She started her first period one morning. Her mother threw a pack of sanitary towels at her and said they'd have a chat when she got home from school. The (then) girl skipped to school chuffed with her new found womanhood and looking forward to a cosy and connecting chat with her mother. She rushed home after school and went straight to her mum, full of anticipation. Her mum looked at her slightly aggressively and said,
"keep away from men and dogs."

P.S. The Samaritans was founded by the friend of a family that lost its daughter to suicide, after she had started her periods, did not know what was happening and believed she must have committed evil - or something like that.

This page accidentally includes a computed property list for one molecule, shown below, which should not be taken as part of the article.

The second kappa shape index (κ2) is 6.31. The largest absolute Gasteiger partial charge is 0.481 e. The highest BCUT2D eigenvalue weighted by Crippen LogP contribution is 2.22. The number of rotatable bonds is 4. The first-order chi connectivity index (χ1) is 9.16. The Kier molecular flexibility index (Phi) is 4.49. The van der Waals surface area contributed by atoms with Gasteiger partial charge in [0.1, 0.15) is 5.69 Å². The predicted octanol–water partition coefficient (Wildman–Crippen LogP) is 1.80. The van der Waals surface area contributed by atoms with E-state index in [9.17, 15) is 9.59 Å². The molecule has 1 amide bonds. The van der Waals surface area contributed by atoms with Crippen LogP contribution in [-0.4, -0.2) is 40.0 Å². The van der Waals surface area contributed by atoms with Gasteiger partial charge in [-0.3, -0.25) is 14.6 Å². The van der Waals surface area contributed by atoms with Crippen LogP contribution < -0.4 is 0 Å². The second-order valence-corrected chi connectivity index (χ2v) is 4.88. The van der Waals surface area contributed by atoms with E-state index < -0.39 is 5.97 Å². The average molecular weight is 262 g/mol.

P.P.S. Currently it's up to schools to decide when to teach pupils about the physical and emotional changes of puberty but from 2011 it will be statutory from Years 3 and/or 4. I anticipate that most schools will go with Year 4 only. What people forget is that teaching staff can be just as prudish as anyone!


  1. I am very pleased to see that this aspect of education is being handled better and better. It would have been a serious dereliction of duty if things had continued as they were.

    Periods at 7?? That's scary. There must be a reason for this decreasing age at puberty, I wonder what it is?

    I hope that we will also see more education on budgeting/financial/household management too. My wife was astonished to have to explain to younger staff members who asked the company for a loan, about how you add up all your regular expenses, work out a monthly expense budget, subtract it from what you take home, and that's what you've got to spend.....